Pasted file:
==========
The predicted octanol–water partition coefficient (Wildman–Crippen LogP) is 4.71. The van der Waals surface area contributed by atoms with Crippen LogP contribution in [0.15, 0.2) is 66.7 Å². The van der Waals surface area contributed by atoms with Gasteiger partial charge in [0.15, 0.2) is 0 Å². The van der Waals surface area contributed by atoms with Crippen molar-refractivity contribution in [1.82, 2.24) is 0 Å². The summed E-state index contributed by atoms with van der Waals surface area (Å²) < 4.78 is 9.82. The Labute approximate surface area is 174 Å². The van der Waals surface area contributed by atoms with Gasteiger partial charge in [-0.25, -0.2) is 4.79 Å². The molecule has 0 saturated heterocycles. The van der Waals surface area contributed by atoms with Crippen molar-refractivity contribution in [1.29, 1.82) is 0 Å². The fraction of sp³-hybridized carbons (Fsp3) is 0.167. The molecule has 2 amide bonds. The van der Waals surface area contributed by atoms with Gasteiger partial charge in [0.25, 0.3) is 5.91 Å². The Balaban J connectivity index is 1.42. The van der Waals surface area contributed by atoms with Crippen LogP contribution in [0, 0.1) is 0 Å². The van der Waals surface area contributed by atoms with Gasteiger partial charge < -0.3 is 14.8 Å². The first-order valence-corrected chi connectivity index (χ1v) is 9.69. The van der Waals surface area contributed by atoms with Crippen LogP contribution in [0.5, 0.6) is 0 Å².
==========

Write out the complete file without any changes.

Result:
The predicted octanol–water partition coefficient (Wildman–Crippen LogP) is 4.71. The van der Waals surface area contributed by atoms with Crippen LogP contribution in [0.15, 0.2) is 66.7 Å². The van der Waals surface area contributed by atoms with Gasteiger partial charge in [0.15, 0.2) is 0 Å². The van der Waals surface area contributed by atoms with Crippen molar-refractivity contribution in [1.82, 2.24) is 0 Å². The summed E-state index contributed by atoms with van der Waals surface area (Å²) < 4.78 is 9.82. The Labute approximate surface area is 174 Å². The van der Waals surface area contributed by atoms with Gasteiger partial charge in [-0.25, -0.2) is 4.79 Å². The molecule has 0 saturated heterocycles. The van der Waals surface area contributed by atoms with Crippen molar-refractivity contribution in [1.29, 1.82) is 0 Å². The fraction of sp³-hybridized carbons (Fsp3) is 0.167. The molecule has 2 amide bonds. The van der Waals surface area contributed by atoms with Gasteiger partial charge in [0.25, 0.3) is 5.91 Å². The Balaban J connectivity index is 1.42. The van der Waals surface area contributed by atoms with Crippen LogP contribution in [0, 0.1) is 0 Å². The van der Waals surface area contributed by atoms with Gasteiger partial charge < -0.3 is 14.8 Å². The first-order valence-corrected chi connectivity index (χ1v) is 9.69. The van der Waals surface area contributed by atoms with Crippen LogP contribution in [0.5, 0.6) is 0 Å².